A recent online story on Evanston libraries set up a divisive and inaccurate class/race argument by focusing on census tracts in which the north and south branch are "located." This is misleading rhetoric in several ways, including that the north and south branch are each at the very edge of a census tract, that census tracts are somewhat arbitrary and certainly not monolithic, and that the libraries were "located" long before most current residents. But more important, it misses the point that for most Evanstonians, there is no library at all in their "census tract." Since nearly everyone has to travel by foot, bike, car, or public transportation to use a library, a more practical analysis would instead ask, for every Evanstonian, "What library is closest?"
As simple geography and the map below (click Read More to see) demonstrate, the answer is that, for most Evanstonians, either the north or south branch is closer and more convenient than the main branch.
This is true for every single Evanstonian living south of Dempster, including nearly every resident of the 8th, 9th, or 3rd Ward. It is also true for most of the lower-income residents of the 5th Ward and the 2nd Ward; for half the 5th Ward, the main branch is closer, but that includes the two precincts largely populated by students and Civic Center neighbors. For about half of the 2nd Ward, a branch other than the main branch is closer.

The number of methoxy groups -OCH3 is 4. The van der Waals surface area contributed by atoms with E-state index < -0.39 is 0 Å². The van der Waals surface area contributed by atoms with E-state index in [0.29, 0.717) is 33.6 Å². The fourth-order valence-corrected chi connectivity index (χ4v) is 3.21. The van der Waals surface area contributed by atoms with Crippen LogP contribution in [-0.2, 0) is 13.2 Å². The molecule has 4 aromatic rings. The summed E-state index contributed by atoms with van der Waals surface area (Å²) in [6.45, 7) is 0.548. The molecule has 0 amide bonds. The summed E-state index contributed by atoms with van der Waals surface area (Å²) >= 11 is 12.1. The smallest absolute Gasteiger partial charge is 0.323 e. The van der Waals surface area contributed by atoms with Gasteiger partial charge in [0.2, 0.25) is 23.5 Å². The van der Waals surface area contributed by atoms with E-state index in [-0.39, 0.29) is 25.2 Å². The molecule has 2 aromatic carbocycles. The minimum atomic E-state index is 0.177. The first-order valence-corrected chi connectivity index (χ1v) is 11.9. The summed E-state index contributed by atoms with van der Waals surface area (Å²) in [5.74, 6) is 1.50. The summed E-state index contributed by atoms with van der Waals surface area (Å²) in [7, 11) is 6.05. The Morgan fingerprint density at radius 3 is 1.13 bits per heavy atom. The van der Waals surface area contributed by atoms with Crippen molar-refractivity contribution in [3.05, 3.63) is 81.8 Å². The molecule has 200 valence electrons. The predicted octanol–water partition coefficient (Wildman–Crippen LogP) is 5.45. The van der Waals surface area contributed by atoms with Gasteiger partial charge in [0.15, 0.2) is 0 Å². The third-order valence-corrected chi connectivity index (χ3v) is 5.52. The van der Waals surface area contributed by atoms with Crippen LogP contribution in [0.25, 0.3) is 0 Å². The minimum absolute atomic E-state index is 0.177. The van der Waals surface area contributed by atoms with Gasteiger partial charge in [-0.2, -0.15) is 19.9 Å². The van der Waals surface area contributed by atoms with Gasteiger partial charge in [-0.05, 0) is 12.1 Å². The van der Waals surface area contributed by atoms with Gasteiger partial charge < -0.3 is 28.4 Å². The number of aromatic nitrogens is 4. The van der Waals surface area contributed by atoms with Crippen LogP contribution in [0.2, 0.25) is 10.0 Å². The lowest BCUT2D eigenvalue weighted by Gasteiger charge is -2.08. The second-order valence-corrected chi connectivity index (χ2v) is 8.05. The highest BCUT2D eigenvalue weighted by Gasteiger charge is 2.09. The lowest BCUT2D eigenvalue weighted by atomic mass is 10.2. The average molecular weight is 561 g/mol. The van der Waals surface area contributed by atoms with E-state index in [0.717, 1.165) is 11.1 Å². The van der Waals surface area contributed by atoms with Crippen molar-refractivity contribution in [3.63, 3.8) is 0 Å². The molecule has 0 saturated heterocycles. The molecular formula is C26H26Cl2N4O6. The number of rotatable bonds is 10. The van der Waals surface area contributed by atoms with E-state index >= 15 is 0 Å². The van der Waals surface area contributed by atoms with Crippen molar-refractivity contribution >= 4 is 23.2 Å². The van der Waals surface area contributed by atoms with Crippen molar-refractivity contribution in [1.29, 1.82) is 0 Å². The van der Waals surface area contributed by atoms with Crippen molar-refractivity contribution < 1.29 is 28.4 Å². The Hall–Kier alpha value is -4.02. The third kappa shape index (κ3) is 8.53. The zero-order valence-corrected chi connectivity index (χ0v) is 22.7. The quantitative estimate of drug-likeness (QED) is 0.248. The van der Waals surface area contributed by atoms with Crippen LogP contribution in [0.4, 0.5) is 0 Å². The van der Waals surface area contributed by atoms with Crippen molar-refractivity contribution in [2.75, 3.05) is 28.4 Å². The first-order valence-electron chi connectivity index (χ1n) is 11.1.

Note that the population for whom the main branch is closer includes most Northwestern students, who already have the NU libraries on campus. It's NU students who account for most of the non-white population in the census tract near the main branch. In the 2nd Ward, the main branch is most convenient for the precinct that includes Optima Views, Hilton Gardens, the Siena project, and many large, historic homes. For 2nd warders living south of the high school, the south branch is closer.
The indisputable fact is this: closing two of the three branches will result in less library access for all of Evanston, and will make getting to and using a library more time-consuming for most Evanstonians. Right now, a large majority of Evanstonians have a library within a mile of their home; if two branches are closed, a large majority will not. Closing two of three branches will undeniably result in less library utilization. Those inconvenienced or disadvantaged will include not only some well-to-do, but many if not most District 65 and ETHS students of color or from low-income households.
In short, to make a geographic, class, or race argument for closing the north and south branches is wrong on multiple levels.